Student studying at home

William Woods University: THE destination for non-traditional students

By any definition, Kori Ross ’21 would have to be considered a “non-traditional” college student.

Instead of living the standard college experience of being an undergraduate residing on campus, Ross is a commuter student who can walk to the William Woods campus from her home, a mother two kids (Charlie, 10, and John, 7) who also happens to be back studying in college after a 15-year hiatus.

“Attending WWU has been more about juggling kids, work, rent, papers, group projects and studying for tests,” Ross said. “A lot of students right out of high school find that college life helps them find out who they are, but I already know who I am, and am trying to get the knowledge I need to do my dream job of teaching Art to deaf students.”

Kori Ross studying in ASL lab

Ross’ experience in choosing William Woods to continue her college education illustrates an intriguing characteristic about The Woods: it is one of the best places for so-called “non-traditional” students to earn a college degree. In fact, WWU was ranked as the top university in Missouri for non-traditional students this past January by The College Factual, one of the nation’s top college data and analytic firms. According to the ranking, non-traditional students include online students, students over the age of 25, transfers, off-campus students, and international students. In an era when the number of non-traditional students nationwide in higher education continues to grow, William Woods continues to lead the way in attracting this important student demographic. Like Kori Ross.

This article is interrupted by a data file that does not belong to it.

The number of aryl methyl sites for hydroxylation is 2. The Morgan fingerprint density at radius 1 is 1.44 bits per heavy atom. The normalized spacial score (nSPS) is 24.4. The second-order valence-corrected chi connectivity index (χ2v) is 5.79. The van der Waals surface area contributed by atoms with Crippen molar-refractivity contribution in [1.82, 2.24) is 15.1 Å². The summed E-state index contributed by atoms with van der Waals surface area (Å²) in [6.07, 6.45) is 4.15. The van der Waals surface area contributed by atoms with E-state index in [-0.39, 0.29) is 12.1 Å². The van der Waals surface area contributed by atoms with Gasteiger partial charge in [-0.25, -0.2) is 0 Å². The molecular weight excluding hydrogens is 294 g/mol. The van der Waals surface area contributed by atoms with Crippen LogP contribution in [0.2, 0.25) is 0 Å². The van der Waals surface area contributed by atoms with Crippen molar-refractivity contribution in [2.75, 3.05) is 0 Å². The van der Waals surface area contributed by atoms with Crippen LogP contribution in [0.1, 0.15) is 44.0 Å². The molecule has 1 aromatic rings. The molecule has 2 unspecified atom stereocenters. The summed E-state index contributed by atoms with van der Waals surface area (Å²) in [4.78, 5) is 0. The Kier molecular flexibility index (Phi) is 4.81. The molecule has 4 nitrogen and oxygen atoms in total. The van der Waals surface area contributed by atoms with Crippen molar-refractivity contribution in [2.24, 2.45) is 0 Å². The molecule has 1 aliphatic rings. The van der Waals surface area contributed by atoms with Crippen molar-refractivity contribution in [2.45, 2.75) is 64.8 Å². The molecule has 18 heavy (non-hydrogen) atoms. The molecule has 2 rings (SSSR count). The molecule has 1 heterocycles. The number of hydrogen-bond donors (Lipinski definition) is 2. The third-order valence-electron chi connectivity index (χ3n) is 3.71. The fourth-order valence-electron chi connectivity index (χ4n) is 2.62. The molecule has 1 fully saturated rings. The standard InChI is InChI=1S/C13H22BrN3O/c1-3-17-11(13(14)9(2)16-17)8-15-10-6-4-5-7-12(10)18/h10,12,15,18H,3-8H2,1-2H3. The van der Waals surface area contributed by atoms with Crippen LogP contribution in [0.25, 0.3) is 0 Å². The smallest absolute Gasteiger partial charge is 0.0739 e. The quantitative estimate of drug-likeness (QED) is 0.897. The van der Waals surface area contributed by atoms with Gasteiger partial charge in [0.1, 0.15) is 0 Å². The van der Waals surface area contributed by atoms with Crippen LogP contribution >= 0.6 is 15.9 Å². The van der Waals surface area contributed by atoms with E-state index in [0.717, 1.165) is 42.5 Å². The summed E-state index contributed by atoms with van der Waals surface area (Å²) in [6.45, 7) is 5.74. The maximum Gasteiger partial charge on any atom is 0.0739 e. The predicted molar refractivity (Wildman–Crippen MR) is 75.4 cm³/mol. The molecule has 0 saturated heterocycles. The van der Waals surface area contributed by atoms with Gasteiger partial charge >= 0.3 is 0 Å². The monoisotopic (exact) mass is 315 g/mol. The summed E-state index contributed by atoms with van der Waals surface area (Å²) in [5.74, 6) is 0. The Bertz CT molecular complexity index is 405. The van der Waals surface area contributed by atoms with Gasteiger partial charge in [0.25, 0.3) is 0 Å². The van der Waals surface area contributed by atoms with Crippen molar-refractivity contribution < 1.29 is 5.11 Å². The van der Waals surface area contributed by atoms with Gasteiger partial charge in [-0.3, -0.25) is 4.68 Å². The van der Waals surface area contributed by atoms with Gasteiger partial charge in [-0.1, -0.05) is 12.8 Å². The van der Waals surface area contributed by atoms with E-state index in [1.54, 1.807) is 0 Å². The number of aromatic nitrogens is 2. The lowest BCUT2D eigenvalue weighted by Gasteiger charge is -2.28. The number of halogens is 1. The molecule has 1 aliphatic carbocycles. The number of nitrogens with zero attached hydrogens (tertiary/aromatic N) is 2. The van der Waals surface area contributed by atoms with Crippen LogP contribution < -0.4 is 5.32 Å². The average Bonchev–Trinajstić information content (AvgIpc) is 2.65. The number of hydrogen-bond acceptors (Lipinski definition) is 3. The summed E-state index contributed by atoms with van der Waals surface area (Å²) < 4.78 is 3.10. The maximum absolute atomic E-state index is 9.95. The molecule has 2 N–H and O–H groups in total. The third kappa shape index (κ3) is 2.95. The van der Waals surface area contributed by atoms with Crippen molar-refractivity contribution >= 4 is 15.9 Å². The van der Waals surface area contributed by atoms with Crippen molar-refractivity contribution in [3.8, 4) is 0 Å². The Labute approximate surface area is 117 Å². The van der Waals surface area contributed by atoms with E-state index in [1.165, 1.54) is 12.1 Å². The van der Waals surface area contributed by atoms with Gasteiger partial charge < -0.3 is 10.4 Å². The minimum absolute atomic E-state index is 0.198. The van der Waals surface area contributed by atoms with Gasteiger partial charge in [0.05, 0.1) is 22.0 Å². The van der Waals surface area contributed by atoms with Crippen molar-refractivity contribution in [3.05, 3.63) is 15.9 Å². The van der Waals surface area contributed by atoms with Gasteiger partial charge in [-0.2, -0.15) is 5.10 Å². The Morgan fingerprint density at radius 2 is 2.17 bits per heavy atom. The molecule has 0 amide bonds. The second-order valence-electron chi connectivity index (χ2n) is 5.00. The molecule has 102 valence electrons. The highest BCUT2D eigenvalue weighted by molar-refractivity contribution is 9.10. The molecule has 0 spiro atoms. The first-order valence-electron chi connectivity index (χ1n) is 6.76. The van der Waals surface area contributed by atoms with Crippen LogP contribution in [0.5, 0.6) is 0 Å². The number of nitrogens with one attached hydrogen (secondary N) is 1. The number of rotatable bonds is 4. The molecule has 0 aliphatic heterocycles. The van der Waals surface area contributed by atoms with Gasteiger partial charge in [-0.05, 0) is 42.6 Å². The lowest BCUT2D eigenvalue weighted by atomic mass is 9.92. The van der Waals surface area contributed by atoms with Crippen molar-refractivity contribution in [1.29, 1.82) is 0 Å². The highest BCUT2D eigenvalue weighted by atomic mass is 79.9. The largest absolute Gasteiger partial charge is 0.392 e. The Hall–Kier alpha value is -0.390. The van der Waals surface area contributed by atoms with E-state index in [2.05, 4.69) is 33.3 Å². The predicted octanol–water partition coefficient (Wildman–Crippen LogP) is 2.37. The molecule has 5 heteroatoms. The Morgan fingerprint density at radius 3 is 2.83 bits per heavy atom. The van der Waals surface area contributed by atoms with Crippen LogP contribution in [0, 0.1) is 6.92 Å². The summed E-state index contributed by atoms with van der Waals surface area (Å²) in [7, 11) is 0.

Ross moved to Fulton from Monterey, CA in 2009. Her in-laws are deaf, and she picked up American Sign Language (ASL) quickly and found passion for the deaf community. Two years ago, she was attending her little sister’s pinning ceremony when she graduated from nursing school when she decided to go back to school and be an interpreter.

“William Woods was a ‘no-brainer’ for a couple of reasons,” Ross said. “First, being part of the Deaf community has introduced me to many alumni, staff and current students from whom I have been able to obtain first-hand information about experiences and programs. Second, the community feeling that the small campus, small class sizes and the overwhelming feeling of support from staff, professors and administration provides. Third, William Woods is literally a nine-minute walk away from my house. I’ve actually timed myself the few times my car decided to not work.”

Lora posing in front of a fire tuckAnother student at The Woods taking a road less taken to a college degree is Lora Nielsen ‘20, who needed an online program for her Bachelors in ASL and Interpreting Education. She decided to take online classes because moving to a new location was not an option for her family. The curriculum for the program in the William Woods ASL program matched nicely with the Interpreter Training Program and her Associates in Applied Science that she received from another college. Nielsen is a morning learner that likes to get up early and begin her day with her studies before the world has intruded upon her brain. According to Nielsen, online learning is more self-guided that requires a little more self-awareness for how you learn so that you can find an efficient approach to studying material.